Issa is a bigger scamp than Catullus’s

Sparrow—purer than the peck of a dove;

More seductive than any louche slave-girl;

More precious than strings of Indian pearls:

Issa, darling lapdog of Publius.

He hears her speak in her croons; she knows when

He’s happy or sad; she slumbers, her snout

On his neck, so soundly he can’t hear her

Breathing. When her bladder’s full to bursting,

She won’t let a drop touch the sheets, instead

Nudging him with her pawpad so that, when

Roused, he sets her on the floor, and lifts her

Back on the bed when she’s done. Innately

Chaste and modest, she’s a stranger to love,

No mate being equal to the tender

Young bitch. Lest the Grim Reaper remove all

Trace of her, Publius paints her portrait

Which is more lifelike than the dog herself:

Place them side by side, and you would suppose

Both the real thing or both works of art.


(d. 709/710)

Translated by Duncan Wu

THE FIRST CHRISTIAN author in this volume, Aldhelm was the author of both letters and poetry, including a hundred riddles in verse, the Enigmata.

On the Hound

The holy power that long since made me

Set me to chase my master’s evil foes.

I wage war with weapons in my jaws, though

At home I retreat from the blows of brats.



Translated by Stephen Owen

LI BAI WAS an extraordinary character in Chinese literature. Said to be partly of Turkish descent, he seems to have lived in his earlier years as an avant la lettre Cyrano de Bergerac, redressing evils wherever he found them. Rejecting a life of respectability, he refused to take the examinations that would have enabled him to follow a career in the civil service. Despite that, he remained throughout his life an enthusiastic student of physics and chemistry. In the poem below, written in 718, the barking of a dog is the first in a series of observations that confirm absence—most obviously that of a reclusive Tao master. It is as if the barking is a kind of static that interferes with the possibility of enlightenment—a concept Li Bai might have been skeptical about.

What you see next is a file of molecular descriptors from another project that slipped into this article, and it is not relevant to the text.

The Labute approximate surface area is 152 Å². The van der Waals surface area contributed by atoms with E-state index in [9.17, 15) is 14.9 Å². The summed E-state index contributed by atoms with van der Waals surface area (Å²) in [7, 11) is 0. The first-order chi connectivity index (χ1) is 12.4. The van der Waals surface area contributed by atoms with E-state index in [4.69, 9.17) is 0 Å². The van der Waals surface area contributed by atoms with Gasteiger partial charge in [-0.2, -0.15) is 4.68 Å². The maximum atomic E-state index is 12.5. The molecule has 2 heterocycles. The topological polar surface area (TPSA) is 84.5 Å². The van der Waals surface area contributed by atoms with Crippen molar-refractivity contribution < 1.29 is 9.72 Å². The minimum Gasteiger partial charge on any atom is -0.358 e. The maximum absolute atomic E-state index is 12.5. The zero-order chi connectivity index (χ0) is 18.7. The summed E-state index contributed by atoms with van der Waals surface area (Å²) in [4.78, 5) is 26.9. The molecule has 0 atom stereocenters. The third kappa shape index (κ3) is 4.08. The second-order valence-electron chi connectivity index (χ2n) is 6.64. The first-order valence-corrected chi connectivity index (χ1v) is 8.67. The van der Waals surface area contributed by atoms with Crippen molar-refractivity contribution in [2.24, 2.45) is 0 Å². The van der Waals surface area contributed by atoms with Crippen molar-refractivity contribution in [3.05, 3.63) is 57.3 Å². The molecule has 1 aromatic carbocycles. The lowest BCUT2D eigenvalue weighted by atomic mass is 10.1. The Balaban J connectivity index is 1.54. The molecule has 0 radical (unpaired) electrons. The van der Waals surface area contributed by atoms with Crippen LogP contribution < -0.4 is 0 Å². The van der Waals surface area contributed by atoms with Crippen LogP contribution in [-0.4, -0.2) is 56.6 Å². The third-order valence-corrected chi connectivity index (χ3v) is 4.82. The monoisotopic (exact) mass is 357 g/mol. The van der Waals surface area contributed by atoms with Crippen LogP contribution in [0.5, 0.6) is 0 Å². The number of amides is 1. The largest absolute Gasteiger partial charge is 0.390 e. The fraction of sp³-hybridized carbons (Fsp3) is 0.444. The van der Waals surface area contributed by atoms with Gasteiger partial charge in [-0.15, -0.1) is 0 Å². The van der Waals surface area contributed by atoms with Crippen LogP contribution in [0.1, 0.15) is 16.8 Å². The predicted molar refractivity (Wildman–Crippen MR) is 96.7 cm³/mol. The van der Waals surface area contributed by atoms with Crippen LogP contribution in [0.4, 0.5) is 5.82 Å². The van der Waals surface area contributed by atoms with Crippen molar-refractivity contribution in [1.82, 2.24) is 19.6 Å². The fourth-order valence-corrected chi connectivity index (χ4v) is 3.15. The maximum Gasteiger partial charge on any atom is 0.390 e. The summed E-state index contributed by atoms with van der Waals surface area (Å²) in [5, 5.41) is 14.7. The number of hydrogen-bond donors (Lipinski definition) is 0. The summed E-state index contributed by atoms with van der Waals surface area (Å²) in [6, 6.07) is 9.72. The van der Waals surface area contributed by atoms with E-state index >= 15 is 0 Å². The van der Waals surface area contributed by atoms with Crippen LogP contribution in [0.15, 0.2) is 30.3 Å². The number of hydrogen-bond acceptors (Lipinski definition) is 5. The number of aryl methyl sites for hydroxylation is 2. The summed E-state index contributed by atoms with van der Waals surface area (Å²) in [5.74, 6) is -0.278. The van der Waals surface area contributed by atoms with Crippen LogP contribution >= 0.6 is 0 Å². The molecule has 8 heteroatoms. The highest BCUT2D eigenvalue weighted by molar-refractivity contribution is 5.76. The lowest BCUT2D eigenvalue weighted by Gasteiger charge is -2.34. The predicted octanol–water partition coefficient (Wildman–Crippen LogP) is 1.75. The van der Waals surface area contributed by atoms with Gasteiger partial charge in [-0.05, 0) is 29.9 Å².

Visiting the Recluse on Mount Tai Tian
and Not Finding Him In

A dog barks amid the sound of waters,

Peach blossoms dark, bearing dew.

Where trees are thickest, sometimes see a deer,

And when noon strikes the ravine, hear no bell.

Bamboo of wilderness split through blue haze,

A cascade in flight, hung from an emerald peak

But no one knows where you’ve gone—

Disappointed, I linger among these few pines.


(10th century)

Translated by Carolyne Larrington

THE POETIC EDDA records stories from the mythic pagan culture of Iceland and Norway, and most of its poems derive from a single manuscript, retained today in Reykjavik. Its Old Norse cosmos features Yggdrasill, an ash-tree of huge proportions, whose roots penetrate deep into the earth, as well as Hel, where the dead are to be found. The Edda comprises a number of poems including The Seeress’s Prophecy, testament of a prophetess who remembers the beginning of the world and can see ahead to Ragnarok, the Doom of the Gods. The brief extract below describes a recurring vision of Garm, the supernatural canine monster whose barking signals the end of the world. Garm may be related to the pup that guards the way to Hel’s realm. As Odin, chief of the gods, journeys there to discover why his son Baldr is having evil dreams, he is intercepted by a younger beast:

2. he met there a pup, come straight out of hell.

3. Blood there was all over its chest

long it barked

at the father of spells


  • "Cats get all the credit for being mysterious, but dogs are deep. Duncan Wu, a fierce dog-lover himself, knows this truth. The dog poems he's assembled here -- so many of them little-known, so many of them revelations-testify to the fact that humans, from Homer to Dorothy Parker to Michael Ondaatje, have been trying to capture the essential nature of their canine companions for centuries, while dogs had us humans figured out long ago."—Maureen Corrigan, book critic, NPR's Fresh Air
  • "Duncan Wu has curated a collection of poems that conjure both the pleasures of great poetry and the delights that dogs bring -- or sometimes don't! This is the least sentimental of books, as Wu -- whose thoughtful stewardship guides us into many of the poems -- indicates in his introduction. Each poem invites us to consider the relationship between humans and animals and what it tells us about ourselves."—Aminatta Forna, author of Happiness
  • "Dogs have held a special place in the hearts of men and women for as long humans have been humans. Duncan Wu has collected the best of these sentiments across history into a remarkable collection, proving that dogs are, and always have been, our best friends."—Gregory Berns, author of What It's Like to Be a Dog

On Sale
Oct 27, 2020
Page Count
288 pages
Basic Books